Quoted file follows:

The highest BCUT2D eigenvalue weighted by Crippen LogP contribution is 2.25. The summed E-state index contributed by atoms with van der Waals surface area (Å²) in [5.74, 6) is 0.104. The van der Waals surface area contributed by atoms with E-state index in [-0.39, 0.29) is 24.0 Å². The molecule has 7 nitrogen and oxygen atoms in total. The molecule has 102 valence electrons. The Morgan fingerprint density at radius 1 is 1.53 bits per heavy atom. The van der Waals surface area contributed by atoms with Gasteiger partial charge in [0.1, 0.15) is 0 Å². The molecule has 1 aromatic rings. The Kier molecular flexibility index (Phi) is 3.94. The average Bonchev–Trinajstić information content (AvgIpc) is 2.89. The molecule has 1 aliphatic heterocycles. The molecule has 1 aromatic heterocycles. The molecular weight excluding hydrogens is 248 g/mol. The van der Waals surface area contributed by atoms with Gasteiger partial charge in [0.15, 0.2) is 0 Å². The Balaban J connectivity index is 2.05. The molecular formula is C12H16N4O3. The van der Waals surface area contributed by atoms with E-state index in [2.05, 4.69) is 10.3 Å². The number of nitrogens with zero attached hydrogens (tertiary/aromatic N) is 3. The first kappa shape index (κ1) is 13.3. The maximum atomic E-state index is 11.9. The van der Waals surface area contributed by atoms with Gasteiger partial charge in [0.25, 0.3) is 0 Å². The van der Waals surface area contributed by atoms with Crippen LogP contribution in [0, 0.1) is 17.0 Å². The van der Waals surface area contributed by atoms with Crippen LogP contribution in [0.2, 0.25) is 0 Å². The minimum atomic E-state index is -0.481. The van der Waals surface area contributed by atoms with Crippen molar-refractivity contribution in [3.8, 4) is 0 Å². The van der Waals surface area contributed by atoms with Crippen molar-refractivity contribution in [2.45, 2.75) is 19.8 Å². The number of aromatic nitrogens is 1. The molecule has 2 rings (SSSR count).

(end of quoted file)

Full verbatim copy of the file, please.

The highest BCUT2D eigenvalue weighted by Crippen LogP contribution is 2.25. The summed E-state index contributed by atoms with van der Waals surface area (Å²) in [5.74, 6) is 0.104. The van der Waals surface area contributed by atoms with E-state index in [-0.39, 0.29) is 24.0 Å². The molecule has 7 nitrogen and oxygen atoms in total. The molecule has 102 valence electrons. The Morgan fingerprint density at radius 1 is 1.53 bits per heavy atom. The van der Waals surface area contributed by atoms with Gasteiger partial charge in [0.1, 0.15) is 0 Å². The molecule has 1 aromatic rings. The Kier molecular flexibility index (Phi) is 3.94. The average Bonchev–Trinajstić information content (AvgIpc) is 2.89. The molecule has 1 aliphatic heterocycles. The molecule has 1 aromatic heterocycles. The molecular weight excluding hydrogens is 248 g/mol. The van der Waals surface area contributed by atoms with Gasteiger partial charge in [0.15, 0.2) is 0 Å². The Balaban J connectivity index is 2.05. The molecular formula is C12H16N4O3. The van der Waals surface area contributed by atoms with E-state index in [2.05, 4.69) is 10.3 Å². The number of nitrogens with zero attached hydrogens (tertiary/aromatic N) is 3. The first kappa shape index (κ1) is 13.3. The maximum atomic E-state index is 11.9. The van der Waals surface area contributed by atoms with Gasteiger partial charge in [0.25, 0.3) is 0 Å². The van der Waals surface area contributed by atoms with Crippen LogP contribution in [0, 0.1) is 17.0 Å². The van der Waals surface area contributed by atoms with Crippen LogP contribution in [0.2, 0.25) is 0 Å². The minimum atomic E-state index is -0.481. The van der Waals surface area contributed by atoms with Crippen molar-refractivity contribution in [3.8, 4) is 0 Å². The van der Waals surface area contributed by atoms with Crippen molar-refractivity contribution in [2.45, 2.75) is 19.8 Å². The number of aromatic nitrogens is 1. The molecule has 2 rings (SSSR count).